World Superbike championship director Daniel Carrera says the series wants a more international group of riders fighting at the front, in order to end its current British-dominated state.
Since the end of 2014, when the likes of Frenchman Sylvain Guintoli and Italian Marco Melandri were regular winners, WSBK has been dominated by British riders Jonathan Rea, Chaz Davies and Tom Sykes.
Between them, they have won 65 of the 70 races held in the last three seasons, with another Briton, Leon Haslam, victorious in two of the remaining five.
This year, the top non-British rider in the standings - and the only one to have won a race - is Ducati's Melandri, and he is 163 points behind leader Rea.
Carrera admits that WSBK would benefit from riders of other nationalities featuring at the front of the field.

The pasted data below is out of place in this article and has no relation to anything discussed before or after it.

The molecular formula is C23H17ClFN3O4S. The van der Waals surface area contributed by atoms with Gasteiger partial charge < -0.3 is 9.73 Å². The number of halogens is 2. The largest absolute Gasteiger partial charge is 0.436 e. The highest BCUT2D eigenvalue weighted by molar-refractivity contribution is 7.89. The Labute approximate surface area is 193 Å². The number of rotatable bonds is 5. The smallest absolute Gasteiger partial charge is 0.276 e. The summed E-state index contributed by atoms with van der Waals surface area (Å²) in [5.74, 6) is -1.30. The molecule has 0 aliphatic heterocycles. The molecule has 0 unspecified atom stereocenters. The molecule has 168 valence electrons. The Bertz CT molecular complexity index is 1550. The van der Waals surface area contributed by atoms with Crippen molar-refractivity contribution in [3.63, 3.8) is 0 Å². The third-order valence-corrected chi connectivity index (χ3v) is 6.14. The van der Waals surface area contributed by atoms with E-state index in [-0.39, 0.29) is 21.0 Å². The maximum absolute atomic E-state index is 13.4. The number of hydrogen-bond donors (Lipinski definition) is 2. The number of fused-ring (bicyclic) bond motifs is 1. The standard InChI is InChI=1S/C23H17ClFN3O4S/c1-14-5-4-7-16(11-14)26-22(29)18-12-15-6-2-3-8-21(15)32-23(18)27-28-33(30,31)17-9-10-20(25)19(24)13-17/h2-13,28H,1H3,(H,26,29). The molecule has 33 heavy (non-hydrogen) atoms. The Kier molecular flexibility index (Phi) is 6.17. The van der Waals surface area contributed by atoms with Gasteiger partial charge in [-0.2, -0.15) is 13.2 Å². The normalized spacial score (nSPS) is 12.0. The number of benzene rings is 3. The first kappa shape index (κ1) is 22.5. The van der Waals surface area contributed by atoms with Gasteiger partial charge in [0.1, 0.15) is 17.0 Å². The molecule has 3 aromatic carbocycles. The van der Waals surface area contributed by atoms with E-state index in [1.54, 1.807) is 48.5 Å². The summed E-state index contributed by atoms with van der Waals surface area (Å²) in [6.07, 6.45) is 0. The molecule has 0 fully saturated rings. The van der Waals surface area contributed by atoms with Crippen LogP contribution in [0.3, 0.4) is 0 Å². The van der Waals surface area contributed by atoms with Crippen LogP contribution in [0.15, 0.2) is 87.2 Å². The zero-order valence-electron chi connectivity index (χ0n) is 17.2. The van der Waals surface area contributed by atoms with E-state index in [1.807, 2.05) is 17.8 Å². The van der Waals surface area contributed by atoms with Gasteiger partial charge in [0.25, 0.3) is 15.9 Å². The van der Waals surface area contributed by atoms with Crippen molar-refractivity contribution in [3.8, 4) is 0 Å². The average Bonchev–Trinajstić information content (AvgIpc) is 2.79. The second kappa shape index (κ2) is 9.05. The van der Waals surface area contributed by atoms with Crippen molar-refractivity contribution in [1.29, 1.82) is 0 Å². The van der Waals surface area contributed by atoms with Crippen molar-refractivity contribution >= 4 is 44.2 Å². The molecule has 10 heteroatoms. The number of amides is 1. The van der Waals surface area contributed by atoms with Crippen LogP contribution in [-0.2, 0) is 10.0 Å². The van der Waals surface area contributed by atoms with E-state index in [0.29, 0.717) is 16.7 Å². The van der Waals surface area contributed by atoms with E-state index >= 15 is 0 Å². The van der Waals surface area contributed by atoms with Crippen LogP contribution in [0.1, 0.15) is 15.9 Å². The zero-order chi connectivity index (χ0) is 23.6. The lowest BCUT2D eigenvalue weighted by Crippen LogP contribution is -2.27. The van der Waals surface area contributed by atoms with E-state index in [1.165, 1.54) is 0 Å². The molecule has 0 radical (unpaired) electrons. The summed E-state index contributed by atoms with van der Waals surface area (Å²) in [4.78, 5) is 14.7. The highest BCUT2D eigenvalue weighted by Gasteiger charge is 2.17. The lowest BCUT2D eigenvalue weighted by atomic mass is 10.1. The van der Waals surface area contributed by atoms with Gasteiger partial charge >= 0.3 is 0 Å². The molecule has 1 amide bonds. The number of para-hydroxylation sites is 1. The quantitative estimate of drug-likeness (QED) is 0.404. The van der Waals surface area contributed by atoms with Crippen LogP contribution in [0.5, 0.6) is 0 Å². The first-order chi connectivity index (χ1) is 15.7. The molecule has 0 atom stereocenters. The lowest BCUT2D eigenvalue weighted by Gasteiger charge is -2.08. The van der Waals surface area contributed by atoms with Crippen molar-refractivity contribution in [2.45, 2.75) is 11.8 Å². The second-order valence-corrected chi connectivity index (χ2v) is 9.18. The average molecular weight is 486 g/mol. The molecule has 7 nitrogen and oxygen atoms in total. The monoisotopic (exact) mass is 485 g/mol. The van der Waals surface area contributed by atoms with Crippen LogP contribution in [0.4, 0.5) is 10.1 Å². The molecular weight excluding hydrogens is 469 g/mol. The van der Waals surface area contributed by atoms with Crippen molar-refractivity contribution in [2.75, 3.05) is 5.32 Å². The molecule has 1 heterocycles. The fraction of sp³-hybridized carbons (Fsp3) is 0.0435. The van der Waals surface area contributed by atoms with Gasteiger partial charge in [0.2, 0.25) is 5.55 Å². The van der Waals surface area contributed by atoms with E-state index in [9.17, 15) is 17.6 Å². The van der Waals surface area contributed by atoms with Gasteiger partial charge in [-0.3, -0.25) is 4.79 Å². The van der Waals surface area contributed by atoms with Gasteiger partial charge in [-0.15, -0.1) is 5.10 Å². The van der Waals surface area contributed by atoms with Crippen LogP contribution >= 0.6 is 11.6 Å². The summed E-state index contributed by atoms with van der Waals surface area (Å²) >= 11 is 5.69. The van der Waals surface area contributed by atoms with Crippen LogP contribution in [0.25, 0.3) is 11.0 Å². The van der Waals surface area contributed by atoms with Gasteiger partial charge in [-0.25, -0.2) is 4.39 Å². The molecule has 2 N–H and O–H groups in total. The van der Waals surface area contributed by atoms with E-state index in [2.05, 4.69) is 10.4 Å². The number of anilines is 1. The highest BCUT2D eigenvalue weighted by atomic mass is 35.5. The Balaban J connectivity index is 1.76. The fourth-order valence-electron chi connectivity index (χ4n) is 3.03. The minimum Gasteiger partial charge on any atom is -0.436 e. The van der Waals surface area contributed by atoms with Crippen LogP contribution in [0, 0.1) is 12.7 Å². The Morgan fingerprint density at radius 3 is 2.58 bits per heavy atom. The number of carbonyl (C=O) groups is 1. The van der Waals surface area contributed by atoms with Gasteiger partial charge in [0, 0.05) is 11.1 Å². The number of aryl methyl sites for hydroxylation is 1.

"It is true that we would like to have other nationalities represented in the top positions," Carrera told Motorsport.com.
"We should not forget that the broad representation of British riders in our championship is a consequence of powerful national championships - for example British Superbike, which generates talent in a country with long motorcycling tradition and heritage.
"An ideal situation would be to see always a local rider fighting for the win at his home round. Currently, this is a bit unrealistic."
Carrera added that WSBK is aiming to change its technical regulations so it is closer to those of national championships, so there is more representation of local riders in each round.
"We would like to be closer to the national championship tech regulations and encourage participation of the best national teams and riders at their local round," he explained.
"Making technical regulations a bit more affordable should contribute to encourage national wildcards during our events, also in our top category.
"This is important to increase value of the national championships and help organisers to promote the event and attract spectators to the circuit.
"National series are proud to feed our championship with teams and riders and to achieve that is a value for them."